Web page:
The harnessing of electric power has been one of the greatest human achievements. Today we can heat and cool our homes, power medical equipment that saves lives, and learn and communicate on the internet—all through the use of electricity.
But electricity, when handled improperly, can be very dangerous—even deadly. Both lightning and electricity from power plants demand great respect from kids and adults in order to prevent accidents.
TVA wants to help you learn how to stay safe when it comes to electric power. Here are some important tips for preventing injuries from electricity.
Never turn on a light switch or electrical appliance while you are wet or while you are in the bathtub.
- Be careful not to leave electrical cords where people might step on them. Wear and tear on the cord can cause it to become unsafe.
- Check electrical cords for exposed wiring before plugging anything in. If you see a worn-looking cord, point it out to an adult.
- Never put any object other than a plug designed for that purpose into an electrical outlet. If you have questions about whether a plug is safe to use, ask an adult.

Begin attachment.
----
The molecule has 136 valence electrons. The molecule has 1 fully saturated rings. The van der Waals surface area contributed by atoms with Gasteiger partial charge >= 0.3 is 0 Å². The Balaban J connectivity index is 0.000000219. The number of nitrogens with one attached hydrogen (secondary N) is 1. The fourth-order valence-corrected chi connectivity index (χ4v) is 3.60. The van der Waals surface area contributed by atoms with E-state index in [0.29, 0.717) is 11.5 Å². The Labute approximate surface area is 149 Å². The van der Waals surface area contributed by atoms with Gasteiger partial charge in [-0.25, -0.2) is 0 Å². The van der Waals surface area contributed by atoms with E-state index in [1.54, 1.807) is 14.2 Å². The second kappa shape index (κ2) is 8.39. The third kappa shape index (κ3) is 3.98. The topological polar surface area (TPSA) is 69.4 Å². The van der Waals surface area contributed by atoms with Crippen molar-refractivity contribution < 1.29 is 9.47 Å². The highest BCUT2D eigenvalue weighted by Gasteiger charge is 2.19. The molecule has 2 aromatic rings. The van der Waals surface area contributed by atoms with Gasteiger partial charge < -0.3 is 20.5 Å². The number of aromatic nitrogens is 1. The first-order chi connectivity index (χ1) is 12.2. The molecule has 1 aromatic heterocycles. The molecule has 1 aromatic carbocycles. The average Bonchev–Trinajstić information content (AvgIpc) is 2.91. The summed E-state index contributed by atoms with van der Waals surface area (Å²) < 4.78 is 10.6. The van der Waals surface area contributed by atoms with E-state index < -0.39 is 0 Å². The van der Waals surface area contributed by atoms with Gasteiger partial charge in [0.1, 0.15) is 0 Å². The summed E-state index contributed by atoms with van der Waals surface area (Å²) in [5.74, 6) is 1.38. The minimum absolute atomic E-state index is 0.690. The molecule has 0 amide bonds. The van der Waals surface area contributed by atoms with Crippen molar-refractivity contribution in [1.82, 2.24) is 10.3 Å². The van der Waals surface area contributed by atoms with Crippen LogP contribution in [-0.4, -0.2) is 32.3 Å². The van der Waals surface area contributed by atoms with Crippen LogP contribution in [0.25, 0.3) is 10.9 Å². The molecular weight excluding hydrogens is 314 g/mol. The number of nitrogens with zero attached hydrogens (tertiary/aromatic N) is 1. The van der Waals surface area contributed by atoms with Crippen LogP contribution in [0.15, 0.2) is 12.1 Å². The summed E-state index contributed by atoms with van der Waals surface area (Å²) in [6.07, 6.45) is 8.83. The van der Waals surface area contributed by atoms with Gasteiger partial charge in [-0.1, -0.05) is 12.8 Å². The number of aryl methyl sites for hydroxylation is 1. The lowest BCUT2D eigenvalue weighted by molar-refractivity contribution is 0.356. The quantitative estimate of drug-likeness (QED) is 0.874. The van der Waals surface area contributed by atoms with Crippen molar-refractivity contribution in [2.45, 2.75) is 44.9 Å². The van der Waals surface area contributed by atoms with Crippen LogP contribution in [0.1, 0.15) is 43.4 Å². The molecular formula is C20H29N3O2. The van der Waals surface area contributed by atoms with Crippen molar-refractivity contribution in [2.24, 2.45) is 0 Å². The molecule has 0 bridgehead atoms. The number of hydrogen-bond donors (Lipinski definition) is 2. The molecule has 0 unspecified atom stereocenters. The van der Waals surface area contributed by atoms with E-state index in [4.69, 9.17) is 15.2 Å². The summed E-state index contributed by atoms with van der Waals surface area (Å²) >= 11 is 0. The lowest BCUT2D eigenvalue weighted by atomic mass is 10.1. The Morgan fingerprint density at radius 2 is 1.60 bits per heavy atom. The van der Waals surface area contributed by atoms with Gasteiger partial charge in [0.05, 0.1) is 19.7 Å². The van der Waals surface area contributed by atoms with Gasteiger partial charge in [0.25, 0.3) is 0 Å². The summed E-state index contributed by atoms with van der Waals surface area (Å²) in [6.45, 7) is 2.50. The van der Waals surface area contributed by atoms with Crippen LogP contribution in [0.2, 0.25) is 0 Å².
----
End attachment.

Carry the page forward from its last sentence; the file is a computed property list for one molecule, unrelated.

- Never touch electrical outlets with your fingers or with objects.
- Ask an adult to help you change light bulbs. Always turn lamps and other light fixtures off before changing a bulb.
- In case of an electrical fire at home get out of the house, then call 911 and an adult.
- Never use water to try to put out an electrical fire—you could be killed.
Never climb utility poles, transmission towers, or fences around electrical plants or substations (which house equipment that reduces high voltage electricity so it can be used by consumers). If you see other people doing these things, tell an adult right
- Stay away from areas or buildings marked with signs that read “Danger: High Voltage.”
- If you enjoy climbing trees, avoid trees that are near electrical power lines.
- Never, ever touch an outdoor electrical pole or wire that has fallen to the ground. It could kill you!
- Stay away from and never touch transformers (usually large metal boxes attached to utility poles or on the ground) or substations. They contain high-voltage equipment that can hurt or kill you.
- Come inside during a thunderstorm (or even occasional flashes of lightning with no rain). Many people around the world are struck by lightning each year. Nearly all are badly injured and some are killed.
- Call 911 if you see a person who has been or is being electrocuted. Do not touch the person because they could be carrying the flow of electricity.
- Never swim during storms. As soon as you hear thunder or see lightning, get out of the water.